We have an issue with Sudanese gangs – here’s how we can tackle it

By Nelly Yoa, a Sudanese footballer of refugee origins.  His solutions to the gang problem are mainline but unlikely to achieve much.  Africans worldwide are very violent. A more effective solution would be to return whole Sudanese families to their point of embarcation once one of them becomes involved with crime. That would be a strong motivation for Sudanese themselves to monitor their wayward youth and make efforts to rein them in.  And an exception from deporting the whole family could be given if any member of the family were first to incriminate a criminal member

As a South Sudanese man who personally knows and mentors members of youth gangs in and out of prison, I firmly believe we have a major issue among young South Sudanese people in Melbourne.

After watching the horrendous and appalling behaviour committed by my fellow South Sudanese youth in the past few weeks, I am furious – and in total disbelief – to hear our top cop and government officials say there are no Sudanese gangs in Melbourne.

Nobody should ever try and cover up or defend this unacceptable behaviour – to do so is immoral and inexplicable. It is upsetting and completely false.

Keep in mind that some parents of offenders are not aware that their teens are in custody. The reason is because many Sudanese families have more than eight children and many of them are raised by a single parent.

Undeniably, yes, these gangs do exist and neither the police nor the government should say otherwise.

It is a fact that South Sudanese are over­represented in crime statistics and are causing great harm and fear across communities in Melbourne.

I firmly believe young Sudanese people need to adapt and contribute to the Australian way of life immediately.

Yet nothing has been done by the government, Victoria Police or Sudanese community leaders. There's been a lot of talk, but no action.

I call on the government to act swiftly in assisting Sudanese teens to integrate into society.  Melburnians are sick and tired of excuses. We've got to make sure people are held accountable.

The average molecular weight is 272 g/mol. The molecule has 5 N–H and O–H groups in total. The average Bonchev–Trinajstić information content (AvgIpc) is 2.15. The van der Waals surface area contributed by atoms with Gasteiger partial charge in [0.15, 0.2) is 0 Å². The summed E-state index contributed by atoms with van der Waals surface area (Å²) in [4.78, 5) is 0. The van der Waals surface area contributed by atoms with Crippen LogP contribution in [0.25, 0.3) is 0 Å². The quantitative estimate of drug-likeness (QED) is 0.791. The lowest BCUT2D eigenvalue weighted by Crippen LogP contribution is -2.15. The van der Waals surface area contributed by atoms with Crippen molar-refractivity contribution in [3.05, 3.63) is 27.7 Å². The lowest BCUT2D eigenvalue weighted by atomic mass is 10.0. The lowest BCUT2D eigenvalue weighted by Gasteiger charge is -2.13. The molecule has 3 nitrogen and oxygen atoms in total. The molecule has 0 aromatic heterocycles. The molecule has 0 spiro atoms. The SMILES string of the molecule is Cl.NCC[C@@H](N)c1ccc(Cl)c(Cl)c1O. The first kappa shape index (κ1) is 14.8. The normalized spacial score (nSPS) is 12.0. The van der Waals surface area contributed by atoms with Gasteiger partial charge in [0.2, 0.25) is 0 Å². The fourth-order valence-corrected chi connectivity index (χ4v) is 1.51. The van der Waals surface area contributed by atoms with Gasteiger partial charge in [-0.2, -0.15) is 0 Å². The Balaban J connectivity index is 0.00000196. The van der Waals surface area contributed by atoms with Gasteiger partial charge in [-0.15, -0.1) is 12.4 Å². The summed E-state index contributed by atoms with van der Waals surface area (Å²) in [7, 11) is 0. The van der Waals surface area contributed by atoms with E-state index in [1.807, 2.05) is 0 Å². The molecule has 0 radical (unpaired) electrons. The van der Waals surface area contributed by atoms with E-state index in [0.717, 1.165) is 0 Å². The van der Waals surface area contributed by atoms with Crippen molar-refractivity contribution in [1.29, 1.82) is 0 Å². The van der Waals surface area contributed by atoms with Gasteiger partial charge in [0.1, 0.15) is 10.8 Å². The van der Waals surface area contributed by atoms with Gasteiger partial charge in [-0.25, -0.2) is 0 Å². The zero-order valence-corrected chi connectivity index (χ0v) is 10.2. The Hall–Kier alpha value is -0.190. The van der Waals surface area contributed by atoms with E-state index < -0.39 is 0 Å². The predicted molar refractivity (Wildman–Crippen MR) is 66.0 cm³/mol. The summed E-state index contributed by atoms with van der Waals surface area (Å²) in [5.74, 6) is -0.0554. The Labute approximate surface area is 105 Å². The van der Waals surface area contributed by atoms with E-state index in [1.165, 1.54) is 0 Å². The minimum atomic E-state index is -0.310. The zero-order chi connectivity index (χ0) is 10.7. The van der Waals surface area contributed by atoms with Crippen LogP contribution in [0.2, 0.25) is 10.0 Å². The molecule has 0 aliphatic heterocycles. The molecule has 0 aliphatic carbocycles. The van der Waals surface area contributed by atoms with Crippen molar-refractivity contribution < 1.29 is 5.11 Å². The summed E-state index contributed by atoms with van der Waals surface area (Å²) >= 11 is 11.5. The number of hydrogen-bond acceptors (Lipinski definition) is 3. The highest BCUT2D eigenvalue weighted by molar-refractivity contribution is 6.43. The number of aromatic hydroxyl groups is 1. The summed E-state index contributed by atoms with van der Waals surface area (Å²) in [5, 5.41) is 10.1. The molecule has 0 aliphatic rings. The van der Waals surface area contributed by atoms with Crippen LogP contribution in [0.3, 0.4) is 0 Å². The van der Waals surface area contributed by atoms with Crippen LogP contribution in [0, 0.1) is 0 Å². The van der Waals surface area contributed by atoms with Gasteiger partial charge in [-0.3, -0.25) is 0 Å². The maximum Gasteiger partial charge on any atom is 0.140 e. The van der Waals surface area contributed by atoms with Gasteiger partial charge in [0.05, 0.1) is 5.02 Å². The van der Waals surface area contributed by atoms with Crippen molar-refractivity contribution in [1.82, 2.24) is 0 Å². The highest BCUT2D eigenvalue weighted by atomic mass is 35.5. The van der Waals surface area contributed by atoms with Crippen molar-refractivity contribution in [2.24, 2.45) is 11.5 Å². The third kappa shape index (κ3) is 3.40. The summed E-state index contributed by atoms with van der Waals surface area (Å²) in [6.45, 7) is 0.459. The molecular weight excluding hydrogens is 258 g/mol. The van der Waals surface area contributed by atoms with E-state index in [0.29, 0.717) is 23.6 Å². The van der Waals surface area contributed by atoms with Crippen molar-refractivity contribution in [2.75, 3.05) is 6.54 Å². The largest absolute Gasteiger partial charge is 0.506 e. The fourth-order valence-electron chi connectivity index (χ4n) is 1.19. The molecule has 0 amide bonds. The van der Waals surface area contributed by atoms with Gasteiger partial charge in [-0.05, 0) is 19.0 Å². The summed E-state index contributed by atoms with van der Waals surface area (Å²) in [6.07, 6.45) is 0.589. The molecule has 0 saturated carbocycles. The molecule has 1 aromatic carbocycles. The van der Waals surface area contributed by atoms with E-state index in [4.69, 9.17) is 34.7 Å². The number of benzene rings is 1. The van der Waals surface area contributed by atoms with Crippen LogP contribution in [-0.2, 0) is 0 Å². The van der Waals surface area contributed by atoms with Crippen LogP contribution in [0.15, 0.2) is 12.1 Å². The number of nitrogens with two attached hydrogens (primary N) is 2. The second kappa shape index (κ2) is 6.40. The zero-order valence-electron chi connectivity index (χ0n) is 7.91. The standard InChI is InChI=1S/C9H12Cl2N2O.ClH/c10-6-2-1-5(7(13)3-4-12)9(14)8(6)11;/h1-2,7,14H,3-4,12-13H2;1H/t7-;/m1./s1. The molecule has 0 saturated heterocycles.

Some of these kids have gone too far now. They're a disgrace to themselves, to their families and to their community.

This behaviour has been ongoing for nearly two years. Enough is enough. It makes me ashamed and embarrassed to call myself a Sudanese. It should not be tolerated moving forward into 2018.

I know what these kids are going through – but I also know what it's like to be on the wrong end of their aggression.

I migrated to Melbourne from war-torn South Sudan in 2003, in hope of a better life. Coming to Australia, it was a little bit difficult to integrate due to the culture shock and language barrier. But, eventually, you teach yourself to adapt to the Australian way of living. Not only does it became a lot easier over time, you also learn to contribute and be thankful for this enormous opportunity given to you.

In 2011, I became the victim of a high-profile machete attack in Melbourne after coming to the aid of a stranger. As a good Samaritan, I ended up being a victim and nearly bled to death.

It didn't stop me. After my unsuccessful trial in England with Chelsea Football Club and Queens Park Rangers Football, earlier this year I switched codes to pursue an AFL career. I'm currently training with an AFL team.

I've always remained positive throughout everything I've been through. I've always been determined and driven to succeed.